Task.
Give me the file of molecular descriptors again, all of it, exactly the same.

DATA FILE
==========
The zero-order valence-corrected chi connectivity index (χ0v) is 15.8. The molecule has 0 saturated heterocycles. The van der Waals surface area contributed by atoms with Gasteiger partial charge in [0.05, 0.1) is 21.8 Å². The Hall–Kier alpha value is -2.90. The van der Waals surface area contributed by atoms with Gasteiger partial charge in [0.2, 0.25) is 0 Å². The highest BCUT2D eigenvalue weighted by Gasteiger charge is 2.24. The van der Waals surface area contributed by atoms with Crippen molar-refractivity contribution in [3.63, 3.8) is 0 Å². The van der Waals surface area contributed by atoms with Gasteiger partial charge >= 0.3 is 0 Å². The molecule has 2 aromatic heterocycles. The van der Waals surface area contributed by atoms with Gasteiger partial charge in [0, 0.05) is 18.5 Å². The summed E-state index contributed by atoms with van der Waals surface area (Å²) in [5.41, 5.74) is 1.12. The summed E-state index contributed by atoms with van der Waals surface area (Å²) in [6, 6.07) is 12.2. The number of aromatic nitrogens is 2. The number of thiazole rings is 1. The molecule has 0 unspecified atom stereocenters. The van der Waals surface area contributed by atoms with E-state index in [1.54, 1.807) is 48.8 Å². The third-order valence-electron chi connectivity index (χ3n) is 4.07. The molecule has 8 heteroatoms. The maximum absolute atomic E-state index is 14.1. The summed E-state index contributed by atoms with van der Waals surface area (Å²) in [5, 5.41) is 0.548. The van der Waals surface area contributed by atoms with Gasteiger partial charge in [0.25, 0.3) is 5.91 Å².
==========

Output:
The zero-order valence-corrected chi connectivity index (χ0v) is 15.8. The molecule has 0 saturated heterocycles. The van der Waals surface area contributed by atoms with Gasteiger partial charge in [0.05, 0.1) is 21.8 Å². The Hall–Kier alpha value is -2.90. The van der Waals surface area contributed by atoms with Gasteiger partial charge in [0.2, 0.25) is 0 Å². The highest BCUT2D eigenvalue weighted by Gasteiger charge is 2.24. The van der Waals surface area contributed by atoms with Crippen molar-refractivity contribution in [3.63, 3.8) is 0 Å². The van der Waals surface area contributed by atoms with Gasteiger partial charge >= 0.3 is 0 Å². The molecule has 2 aromatic heterocycles. The van der Waals surface area contributed by atoms with Gasteiger partial charge in [0, 0.05) is 18.5 Å². The summed E-state index contributed by atoms with van der Waals surface area (Å²) in [5.41, 5.74) is 1.12. The summed E-state index contributed by atoms with van der Waals surface area (Å²) in [6, 6.07) is 12.2. The number of aromatic nitrogens is 2. The number of thiazole rings is 1. The molecule has 0 unspecified atom stereocenters. The van der Waals surface area contributed by atoms with E-state index in [1.54, 1.807) is 48.8 Å². The third-order valence-electron chi connectivity index (χ3n) is 4.07. The molecule has 8 heteroatoms. The maximum absolute atomic E-state index is 14.1. The summed E-state index contributed by atoms with van der Waals surface area (Å²) in [5, 5.41) is 0.548. The van der Waals surface area contributed by atoms with Gasteiger partial charge in [0.25, 0.3) is 5.91 Å².